Q. Apart from all the films you have done, this must have been a special film for you. What is the most memorable scene in the film for you?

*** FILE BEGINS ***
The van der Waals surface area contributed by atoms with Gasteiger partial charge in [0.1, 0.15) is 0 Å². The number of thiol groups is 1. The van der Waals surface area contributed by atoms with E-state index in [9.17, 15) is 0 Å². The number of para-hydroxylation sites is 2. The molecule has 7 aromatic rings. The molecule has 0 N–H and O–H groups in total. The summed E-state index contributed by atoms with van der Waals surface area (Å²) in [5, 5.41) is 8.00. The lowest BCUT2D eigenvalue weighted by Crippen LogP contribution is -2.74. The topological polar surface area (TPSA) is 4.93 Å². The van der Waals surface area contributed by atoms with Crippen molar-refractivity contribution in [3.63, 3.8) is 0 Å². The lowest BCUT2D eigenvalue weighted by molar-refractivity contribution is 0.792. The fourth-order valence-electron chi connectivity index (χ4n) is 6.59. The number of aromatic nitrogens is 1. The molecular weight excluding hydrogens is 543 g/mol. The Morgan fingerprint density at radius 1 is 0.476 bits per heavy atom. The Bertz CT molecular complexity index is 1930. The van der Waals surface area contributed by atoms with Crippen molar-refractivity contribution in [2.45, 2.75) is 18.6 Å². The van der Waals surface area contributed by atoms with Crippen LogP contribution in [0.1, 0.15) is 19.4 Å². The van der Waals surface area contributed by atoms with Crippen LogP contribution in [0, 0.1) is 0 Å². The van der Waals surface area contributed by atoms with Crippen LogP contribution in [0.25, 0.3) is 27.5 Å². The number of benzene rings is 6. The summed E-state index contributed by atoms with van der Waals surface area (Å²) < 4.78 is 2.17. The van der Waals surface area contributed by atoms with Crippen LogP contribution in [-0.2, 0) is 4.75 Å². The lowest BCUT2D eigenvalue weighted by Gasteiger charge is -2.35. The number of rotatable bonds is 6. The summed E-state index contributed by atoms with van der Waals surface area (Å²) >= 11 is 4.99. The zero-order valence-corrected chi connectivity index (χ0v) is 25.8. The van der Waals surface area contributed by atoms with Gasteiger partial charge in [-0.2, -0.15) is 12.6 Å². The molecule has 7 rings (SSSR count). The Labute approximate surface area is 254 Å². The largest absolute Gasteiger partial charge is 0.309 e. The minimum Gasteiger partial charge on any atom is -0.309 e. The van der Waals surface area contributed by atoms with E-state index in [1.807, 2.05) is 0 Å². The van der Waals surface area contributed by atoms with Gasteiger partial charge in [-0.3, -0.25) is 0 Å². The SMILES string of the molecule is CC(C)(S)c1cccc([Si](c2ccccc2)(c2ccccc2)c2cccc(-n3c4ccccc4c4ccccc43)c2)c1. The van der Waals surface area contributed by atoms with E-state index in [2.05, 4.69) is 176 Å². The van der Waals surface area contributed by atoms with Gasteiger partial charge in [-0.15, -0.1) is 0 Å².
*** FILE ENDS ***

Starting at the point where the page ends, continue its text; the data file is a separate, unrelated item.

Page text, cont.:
This was and is the only film I have ever written and directed – although I have co-written another short based on the London riots, which we are filming in October. Yes, this is a very special film for me for so many reasons not that it was a personal story but it was my first. I lost my directional virginity to this film so I love it dearly. One scene that sticks out was towards the end when our lead (Freddie) is entering the ring to face our Bully (Robert). Robert did not quite know how the film was going to end, I kept it from him deliberately. Robert had been punching Freddie (a notorious and champion boxer) very hard earlier in the film (which he was initially worried about) to keep in with the realism I would then break the news that for our final scene. It was Freddie’s chance to now fight back, I explained that as when he was punching Freddie (for real) I would need the same done to him, real punches. I told him he would probably suffer a real cut lip or a black eye, we could even bust his nose and did he mind? I explained why, to feel true and honest with the sport and the story. To his amazing bravery and credit he nervously agreed. Of course, as we know this did not happen, it was never going to happen, but I wanted him to have that element of fear his character needed for the scene – again, he also is not an actor, so there was no better way for the camera to capture the natural fear than to make him feel scared! Cruel I know, but it worked. I got the performance and he got away with an unscathed face.